That’s three wins in a row for the first time this season for Jose Mourinho and Manchester United.
With games against Wolverhampton Wanderers, Derby County and West Ham coming up before Valencia in the Champions League in two weeks’ time, there is certainly the potential to add more victories and gain more confidence.
Throw in Jose Mourinho’s tax charge in Spain, his rant towards the press in the aftermath of the Spurs game and a pretty high-profile fight through the media with his most expensive player, Paul Pogba, and you begin to understand United is less a football club and more a soap opera.
Burnley, Watford and Young Boys are not exactly names to strike fear in the heart but United have been convincing in each of their last three games. Pogba, in particular, has come on leaps and bounds from the start of the season, while the likes of Luke Shaw and Romelu Lukaku gain consistency.
All would appear to be rosy in Mourinho’s garden right now, with winnable games and gettable points on the horizon. But there are still problems to solve. Not least the issue of Alexis Sanchez.
The Chilean is playing decently. He is industrious and productive. No United player has created more chances (nine) in the Premier League this season. He is United’s designated leader of counters and, in that regard, is doing his job well.
But he could be doing more. Jose Sulantay – who coached a Chile Under-20 side including Sanchez to third place at the 2007 World Cup – stated this week that Mourinho’s tactics are not designed to get the best from a player of his type.
“I notice him being unbalanced and quite negative,” he told El Mercurio. “It will be hard for him to return to his great level if he continues like this.
“And well, there’s little help from Jose Mourinho’s defensive game, which is based on long balls, skipping the sector where he plays. That should worry him. Hopefully, the picture improves.”
It’s clear that Mourinho’s football differs from the style introduced to Chile by Marcelo Bielsa but Alexis is a veteran now and should be well-equipped to obey different instructions.
Sulantay’s words sound less like an explanation and more like an excuse. Besides, it's not as if Sanchez is in drastically poor form. This has been his level since joining; this would appear to be it.
Football Leaks: Uncovering the Dirty Deals Behind the Beautiful Game by German journalist Rafael Buschmann detailed upon its release the contract signed between United and Sanchez last January. It’s mind-boggling.
According to the book, Sanchez earns £391,346 per week in wages and through his image rights. That equates to some £20.35 million per annum so long as United qualify for the Champions League.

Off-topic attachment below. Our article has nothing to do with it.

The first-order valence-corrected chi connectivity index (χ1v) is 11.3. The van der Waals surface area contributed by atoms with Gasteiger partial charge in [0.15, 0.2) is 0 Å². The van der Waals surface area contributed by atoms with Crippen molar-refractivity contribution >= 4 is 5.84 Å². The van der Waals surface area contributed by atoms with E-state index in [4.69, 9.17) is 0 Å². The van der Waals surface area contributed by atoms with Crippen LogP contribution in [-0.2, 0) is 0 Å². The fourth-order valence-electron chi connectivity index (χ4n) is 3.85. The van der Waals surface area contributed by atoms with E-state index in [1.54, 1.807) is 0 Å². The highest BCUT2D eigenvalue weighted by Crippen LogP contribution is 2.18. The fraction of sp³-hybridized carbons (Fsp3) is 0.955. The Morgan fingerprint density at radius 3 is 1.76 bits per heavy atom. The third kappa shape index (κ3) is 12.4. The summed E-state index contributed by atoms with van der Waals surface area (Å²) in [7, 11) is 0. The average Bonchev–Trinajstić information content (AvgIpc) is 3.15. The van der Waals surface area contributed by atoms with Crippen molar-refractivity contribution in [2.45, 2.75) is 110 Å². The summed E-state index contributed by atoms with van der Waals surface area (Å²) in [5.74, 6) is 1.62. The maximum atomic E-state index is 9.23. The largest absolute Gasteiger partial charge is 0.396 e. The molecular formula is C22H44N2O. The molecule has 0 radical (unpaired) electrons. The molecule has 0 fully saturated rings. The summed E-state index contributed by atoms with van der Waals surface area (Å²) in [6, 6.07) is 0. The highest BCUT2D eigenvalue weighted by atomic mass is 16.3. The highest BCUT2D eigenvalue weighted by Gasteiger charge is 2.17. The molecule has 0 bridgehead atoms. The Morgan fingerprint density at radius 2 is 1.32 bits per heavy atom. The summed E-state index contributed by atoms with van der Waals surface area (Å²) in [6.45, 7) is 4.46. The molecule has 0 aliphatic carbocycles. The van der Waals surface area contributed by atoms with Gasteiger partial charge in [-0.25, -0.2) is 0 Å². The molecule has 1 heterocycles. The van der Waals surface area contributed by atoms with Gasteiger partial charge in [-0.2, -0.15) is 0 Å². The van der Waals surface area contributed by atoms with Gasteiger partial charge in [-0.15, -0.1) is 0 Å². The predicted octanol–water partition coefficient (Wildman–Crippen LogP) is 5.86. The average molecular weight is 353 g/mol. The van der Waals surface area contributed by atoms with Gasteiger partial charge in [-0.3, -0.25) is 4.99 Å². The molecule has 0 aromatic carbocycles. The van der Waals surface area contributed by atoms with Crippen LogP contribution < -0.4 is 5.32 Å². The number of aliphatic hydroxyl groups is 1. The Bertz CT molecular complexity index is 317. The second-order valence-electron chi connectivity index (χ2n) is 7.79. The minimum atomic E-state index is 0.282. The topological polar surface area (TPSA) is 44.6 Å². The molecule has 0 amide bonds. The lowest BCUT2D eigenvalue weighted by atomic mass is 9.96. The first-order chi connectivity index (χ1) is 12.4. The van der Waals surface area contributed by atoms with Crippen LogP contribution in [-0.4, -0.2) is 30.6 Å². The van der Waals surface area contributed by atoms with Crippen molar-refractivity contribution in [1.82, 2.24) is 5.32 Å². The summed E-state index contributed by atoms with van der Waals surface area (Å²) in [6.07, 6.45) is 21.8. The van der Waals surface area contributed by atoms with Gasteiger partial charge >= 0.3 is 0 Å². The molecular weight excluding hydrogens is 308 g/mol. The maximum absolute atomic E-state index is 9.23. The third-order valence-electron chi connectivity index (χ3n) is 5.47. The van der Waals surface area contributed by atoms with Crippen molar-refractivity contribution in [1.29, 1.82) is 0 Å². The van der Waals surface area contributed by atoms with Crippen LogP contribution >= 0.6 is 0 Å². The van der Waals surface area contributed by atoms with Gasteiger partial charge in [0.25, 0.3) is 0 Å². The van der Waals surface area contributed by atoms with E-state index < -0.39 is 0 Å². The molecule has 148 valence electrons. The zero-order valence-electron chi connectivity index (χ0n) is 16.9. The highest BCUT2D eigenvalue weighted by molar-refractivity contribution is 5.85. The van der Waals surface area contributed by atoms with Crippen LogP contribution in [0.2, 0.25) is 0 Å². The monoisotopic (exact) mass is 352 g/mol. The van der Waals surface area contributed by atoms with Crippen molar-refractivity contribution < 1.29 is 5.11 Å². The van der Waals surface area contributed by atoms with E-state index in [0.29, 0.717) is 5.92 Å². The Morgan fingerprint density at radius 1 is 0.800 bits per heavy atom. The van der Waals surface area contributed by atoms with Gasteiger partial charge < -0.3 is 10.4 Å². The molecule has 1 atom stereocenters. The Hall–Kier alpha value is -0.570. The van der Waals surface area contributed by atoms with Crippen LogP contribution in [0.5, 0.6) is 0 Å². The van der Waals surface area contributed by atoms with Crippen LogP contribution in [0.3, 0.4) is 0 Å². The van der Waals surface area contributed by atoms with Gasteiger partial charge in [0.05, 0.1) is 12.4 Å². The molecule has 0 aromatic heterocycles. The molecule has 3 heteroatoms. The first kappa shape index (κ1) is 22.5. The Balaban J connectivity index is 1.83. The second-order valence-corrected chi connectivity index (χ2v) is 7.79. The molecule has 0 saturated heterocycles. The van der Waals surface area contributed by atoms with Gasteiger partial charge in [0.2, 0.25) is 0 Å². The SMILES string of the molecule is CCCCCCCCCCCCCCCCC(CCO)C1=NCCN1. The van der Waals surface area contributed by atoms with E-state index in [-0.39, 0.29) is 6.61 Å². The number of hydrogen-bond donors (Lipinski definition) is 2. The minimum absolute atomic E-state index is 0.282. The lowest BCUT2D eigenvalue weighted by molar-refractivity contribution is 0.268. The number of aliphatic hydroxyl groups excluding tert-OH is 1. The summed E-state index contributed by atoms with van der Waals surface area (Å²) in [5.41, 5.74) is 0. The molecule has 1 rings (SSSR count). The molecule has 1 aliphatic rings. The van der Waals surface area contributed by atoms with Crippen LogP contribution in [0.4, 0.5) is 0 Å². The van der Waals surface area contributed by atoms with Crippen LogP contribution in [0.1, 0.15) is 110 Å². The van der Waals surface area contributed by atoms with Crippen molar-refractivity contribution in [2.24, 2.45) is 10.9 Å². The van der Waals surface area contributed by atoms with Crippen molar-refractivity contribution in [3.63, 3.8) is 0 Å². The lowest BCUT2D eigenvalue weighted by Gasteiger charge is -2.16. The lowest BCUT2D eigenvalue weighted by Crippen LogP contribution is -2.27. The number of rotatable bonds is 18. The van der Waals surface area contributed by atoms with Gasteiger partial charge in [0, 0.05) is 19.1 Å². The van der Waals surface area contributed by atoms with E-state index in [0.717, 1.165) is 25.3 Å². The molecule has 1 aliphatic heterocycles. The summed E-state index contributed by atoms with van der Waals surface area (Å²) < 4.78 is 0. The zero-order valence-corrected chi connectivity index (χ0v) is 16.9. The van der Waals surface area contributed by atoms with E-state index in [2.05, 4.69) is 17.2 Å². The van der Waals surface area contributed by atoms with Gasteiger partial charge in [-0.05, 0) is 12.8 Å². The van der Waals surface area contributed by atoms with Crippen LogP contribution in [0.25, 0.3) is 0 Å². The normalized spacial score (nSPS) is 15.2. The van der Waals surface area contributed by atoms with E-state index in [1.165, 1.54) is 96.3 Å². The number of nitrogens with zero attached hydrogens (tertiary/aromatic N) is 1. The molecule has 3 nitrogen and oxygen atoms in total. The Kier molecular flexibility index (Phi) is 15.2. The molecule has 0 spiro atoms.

Furthermore, there is a loyalty bonus of £1.12m a year. Sanchez also earns £75,000 for every match he starts.
He is a long way from 40 United goals or 40 United assists but for each of those landmarks there is £2m in the offing. If United win the Champions League, there is a bonus of £1m up for grabs and it’s £500,000 for the Premier League title.
Buschmann concluded that if Sanchez stayed fit and United were successful he stood to earn £25m per year.
He is the highest-paid player in English football history. Mourinho was in such a tizzy about getting one over on Pep Guardiola and signing Alexis from under his great rival’s nose that he sanctioned a budget-busting deal.
It didn’t matter to Mourinho how much United would be paying. They fight with the Dallas Cowboys for the title of most valuable sports team in the world; the money doesn’t matter. But Sanchez was signed to be a key player for United. Right now, he is a very expensive cog in the machine.
How much more is there to come? It’ll be soon ticking on for a year since Alexis ditched Arsenal for Manchester. He’s scored three goals.
In December, he’ll turn 30 but has a contract at United which will run for four more years. How much more productive or prolific can we expect him to be? These are reasonable questions.
There is also a school of thought among fans of the club that Sanchez’s arrival has been no good for the form of Marcus Rashford and Anthony Martial. In a sense, Mourinho is a bind with those two.
Fans would no doubt like to see the pair of them in the team more often and Martial’s goal in Switzerland hinted that there is plenty left to give. But Mourinho is playing high stakes. He cannot keep giving them chances and have them thrown back in his face.
Besides, he was grumbling about Rashford and Martial long before Sanchez arrived. His tough love management style might gain little sympathy outside the club but it is bearing fruit with Shaw and there would appear to be a thaw in the relations with Pogba too.
He doesn’t have to bicker with Sanchez in public. He knows in a sense what he is going to get. As a result, he is rarely taken by surprise by a bad Sanchez performance.
On the other hand, he’s rarely thrilled by a good one.